For all of its obvious ambitions towards creating a “cinematic” scope—quoting Macbeth on opener “The Beach,” ending with “The Beach II,” and fitting a loose breakup narrative in between—Wolf Alice work more on an episodic level, each track creating a specific mood easily separable from the whole. That’s not really a figure of speech—with no way to road test these songs, the band played them against muted YouTube clips to see if they got the vibe right. Blue Weekend always nails the vibe, they nail everything, but often in a way that sounds micromanaged. It’s easy to scapegoat the fussy production of Markus Dravs, which leaves Rowsell like so many of our gifted and versatile actors vying to stuff themselves in a CGI bodysuit for Marvel. But if Blue Weekend sounds too big to fail, he’s doing his job. This is the guy bands call to get that extra boost from “Mercury Prize nominee” to “Grammy winner”: The Suburbs, Viva La Vida, those first two Mumford & Sons albums, Florence and the Machines’ How Big, How Blue, How Beautiful, all of which sound like GarageBand scratch tracks compared to Blue Weekend.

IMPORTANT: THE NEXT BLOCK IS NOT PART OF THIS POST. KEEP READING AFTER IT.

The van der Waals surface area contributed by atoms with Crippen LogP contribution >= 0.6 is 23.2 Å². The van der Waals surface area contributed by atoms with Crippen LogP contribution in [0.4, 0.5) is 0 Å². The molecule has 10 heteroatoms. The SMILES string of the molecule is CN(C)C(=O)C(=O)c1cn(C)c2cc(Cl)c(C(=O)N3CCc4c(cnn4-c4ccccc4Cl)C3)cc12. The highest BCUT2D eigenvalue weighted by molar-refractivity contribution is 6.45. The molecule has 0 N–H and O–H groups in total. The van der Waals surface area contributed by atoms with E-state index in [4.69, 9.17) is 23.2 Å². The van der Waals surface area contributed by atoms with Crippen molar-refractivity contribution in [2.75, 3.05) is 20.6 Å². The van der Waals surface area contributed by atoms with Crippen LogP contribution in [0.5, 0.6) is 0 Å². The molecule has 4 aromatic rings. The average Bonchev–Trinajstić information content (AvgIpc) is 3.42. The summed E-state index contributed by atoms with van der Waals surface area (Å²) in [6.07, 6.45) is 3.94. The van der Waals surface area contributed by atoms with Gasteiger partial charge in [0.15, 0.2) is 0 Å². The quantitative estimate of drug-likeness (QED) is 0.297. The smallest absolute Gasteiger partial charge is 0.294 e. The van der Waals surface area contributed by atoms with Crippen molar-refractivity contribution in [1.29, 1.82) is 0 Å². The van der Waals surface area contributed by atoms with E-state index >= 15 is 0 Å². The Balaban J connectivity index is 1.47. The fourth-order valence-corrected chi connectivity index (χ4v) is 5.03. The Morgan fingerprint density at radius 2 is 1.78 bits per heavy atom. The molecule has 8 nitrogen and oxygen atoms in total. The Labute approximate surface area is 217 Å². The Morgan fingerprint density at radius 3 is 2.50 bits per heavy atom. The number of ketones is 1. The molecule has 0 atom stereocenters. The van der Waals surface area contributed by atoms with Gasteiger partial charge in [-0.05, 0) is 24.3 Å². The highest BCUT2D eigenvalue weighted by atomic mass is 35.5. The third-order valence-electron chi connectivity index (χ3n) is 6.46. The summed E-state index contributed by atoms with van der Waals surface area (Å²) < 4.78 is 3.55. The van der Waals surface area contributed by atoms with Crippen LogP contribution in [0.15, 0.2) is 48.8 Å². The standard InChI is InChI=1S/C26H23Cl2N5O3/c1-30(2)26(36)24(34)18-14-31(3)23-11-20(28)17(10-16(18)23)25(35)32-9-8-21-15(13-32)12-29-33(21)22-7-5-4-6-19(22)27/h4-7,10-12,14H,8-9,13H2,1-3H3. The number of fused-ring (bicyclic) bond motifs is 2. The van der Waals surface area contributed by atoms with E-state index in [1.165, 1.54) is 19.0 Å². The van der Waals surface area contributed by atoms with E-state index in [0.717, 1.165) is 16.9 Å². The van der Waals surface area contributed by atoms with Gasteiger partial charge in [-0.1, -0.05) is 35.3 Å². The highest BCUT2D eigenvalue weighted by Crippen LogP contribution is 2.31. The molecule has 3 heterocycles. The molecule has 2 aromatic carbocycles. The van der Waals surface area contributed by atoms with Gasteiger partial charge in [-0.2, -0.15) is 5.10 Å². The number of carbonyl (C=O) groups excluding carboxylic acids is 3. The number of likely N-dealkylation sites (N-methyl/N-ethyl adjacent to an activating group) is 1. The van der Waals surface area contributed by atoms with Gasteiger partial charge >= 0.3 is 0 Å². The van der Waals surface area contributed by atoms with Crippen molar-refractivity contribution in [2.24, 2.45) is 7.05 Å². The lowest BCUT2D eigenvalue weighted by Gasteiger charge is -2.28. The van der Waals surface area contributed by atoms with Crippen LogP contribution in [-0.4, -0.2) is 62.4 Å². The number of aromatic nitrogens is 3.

There’s one exception tucked away towards the end, enough to question the album’s entire approach. “No Hard Feelings” mostly consists of Rowsell’s voice backed by bass guitar and almost nothing else—none of the triple-tracked vocals, no guitarmonies, no bleats of synthesizer or Sistine Chapel reverb. Not that it lacks for drama: Rowsell spends the second verse heartbroken in a bathtub, listening to Amy Winehouse, trying to siphon the pain in her music as her own. A few lines later, she realizes “there’s only so much sulking the heart can entertain,” and “No Hard Feelings” emerges as an unusually mature and forward-thinking breakup song.